I was lucky this trip: Despite Dolce’s carsickness, I didn’t have to take my puppies to a vet or an emergency animal clinic. But I had help at the ready thanks to the free Android and iOS app VetFinder, which uses your current location to help you find a nearby veterinarian. What’s nice about VetFinder (as opposed to a simple search in Google Maps) is that you can refine your search results to find a specialist. Have a rhino with a heart problem? Select “zoo species” and “cardiology.” Have a parrot with a rash? Check “avian” and “dermatology.”
You can also refine your search by language, whether the office accepts credit cards, and whether parking is available—all useful information if you’re in a new area. The only issue I had with VetFinder is that it relies heavily on user-submitted data, and as a result, disappointingly, many of the vets listed don’t have full profiles that take advantage of the search refinements. Still, if you’re looking for an emergency animal clinic, perhaps you don’t care so much what the vet’s specialty is.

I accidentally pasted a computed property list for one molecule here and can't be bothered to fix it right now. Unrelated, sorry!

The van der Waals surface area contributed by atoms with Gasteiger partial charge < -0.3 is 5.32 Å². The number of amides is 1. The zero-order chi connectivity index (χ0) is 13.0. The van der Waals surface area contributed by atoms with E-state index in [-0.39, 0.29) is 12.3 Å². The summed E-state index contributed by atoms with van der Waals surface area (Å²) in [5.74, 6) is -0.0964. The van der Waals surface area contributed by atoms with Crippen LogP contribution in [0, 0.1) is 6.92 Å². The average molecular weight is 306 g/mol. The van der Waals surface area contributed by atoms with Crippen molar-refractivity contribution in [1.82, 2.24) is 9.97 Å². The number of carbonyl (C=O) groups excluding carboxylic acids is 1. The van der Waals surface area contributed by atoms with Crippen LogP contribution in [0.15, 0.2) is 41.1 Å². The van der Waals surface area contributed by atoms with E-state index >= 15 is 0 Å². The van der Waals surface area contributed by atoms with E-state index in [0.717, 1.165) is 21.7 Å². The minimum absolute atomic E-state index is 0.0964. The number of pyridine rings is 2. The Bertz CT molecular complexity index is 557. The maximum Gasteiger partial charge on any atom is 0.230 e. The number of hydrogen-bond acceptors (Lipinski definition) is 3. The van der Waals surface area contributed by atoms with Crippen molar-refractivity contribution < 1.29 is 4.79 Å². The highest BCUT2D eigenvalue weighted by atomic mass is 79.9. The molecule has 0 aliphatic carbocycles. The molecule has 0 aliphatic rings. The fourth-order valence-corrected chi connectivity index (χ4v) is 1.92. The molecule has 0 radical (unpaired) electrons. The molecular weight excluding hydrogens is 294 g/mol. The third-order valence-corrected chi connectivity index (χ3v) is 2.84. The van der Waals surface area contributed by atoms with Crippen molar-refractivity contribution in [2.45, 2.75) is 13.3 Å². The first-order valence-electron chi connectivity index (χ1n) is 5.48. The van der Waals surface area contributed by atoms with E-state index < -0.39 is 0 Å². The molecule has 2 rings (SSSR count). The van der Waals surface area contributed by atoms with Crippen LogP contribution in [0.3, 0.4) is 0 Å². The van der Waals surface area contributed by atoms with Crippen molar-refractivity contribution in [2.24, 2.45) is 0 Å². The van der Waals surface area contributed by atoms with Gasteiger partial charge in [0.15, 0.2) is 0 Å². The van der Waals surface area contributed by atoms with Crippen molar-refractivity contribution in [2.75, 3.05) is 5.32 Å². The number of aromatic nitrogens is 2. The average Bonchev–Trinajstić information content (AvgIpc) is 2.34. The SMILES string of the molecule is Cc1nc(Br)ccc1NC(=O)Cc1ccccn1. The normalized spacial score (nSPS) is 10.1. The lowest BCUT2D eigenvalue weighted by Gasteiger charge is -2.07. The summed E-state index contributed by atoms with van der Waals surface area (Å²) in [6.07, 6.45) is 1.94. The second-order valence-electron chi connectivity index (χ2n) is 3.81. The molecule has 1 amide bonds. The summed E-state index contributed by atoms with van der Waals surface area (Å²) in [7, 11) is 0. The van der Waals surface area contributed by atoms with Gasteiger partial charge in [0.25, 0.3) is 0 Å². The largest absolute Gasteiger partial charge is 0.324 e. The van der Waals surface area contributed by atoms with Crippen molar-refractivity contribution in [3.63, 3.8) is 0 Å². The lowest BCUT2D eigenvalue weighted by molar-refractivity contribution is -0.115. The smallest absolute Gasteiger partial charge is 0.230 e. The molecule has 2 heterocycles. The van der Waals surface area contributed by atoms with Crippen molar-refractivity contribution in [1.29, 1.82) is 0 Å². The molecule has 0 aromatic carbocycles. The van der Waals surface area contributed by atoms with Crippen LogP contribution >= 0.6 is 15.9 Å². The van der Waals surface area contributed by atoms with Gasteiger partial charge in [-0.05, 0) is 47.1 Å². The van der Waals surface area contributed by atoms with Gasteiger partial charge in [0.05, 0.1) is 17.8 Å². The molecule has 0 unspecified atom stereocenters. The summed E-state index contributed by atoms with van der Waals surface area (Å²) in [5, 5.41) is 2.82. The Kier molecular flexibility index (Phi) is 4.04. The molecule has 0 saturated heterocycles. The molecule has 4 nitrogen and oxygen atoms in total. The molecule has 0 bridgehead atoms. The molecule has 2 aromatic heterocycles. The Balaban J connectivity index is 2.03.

Dog Park Finder—iOS (free)
If you’re looking for a dog park, or if you’re not sure whether the park you’re using is dog-friendly, Dog Park Finder can help. This free iOS app uses your current location to search the surrounding area for pet-friendly (and pet-unfriendly) parks. A map with color-coded points shows you where to go: Bright green dots mean off-leash parks, dark green dots mean on-leash parks, and red dots mean no dogs allowed.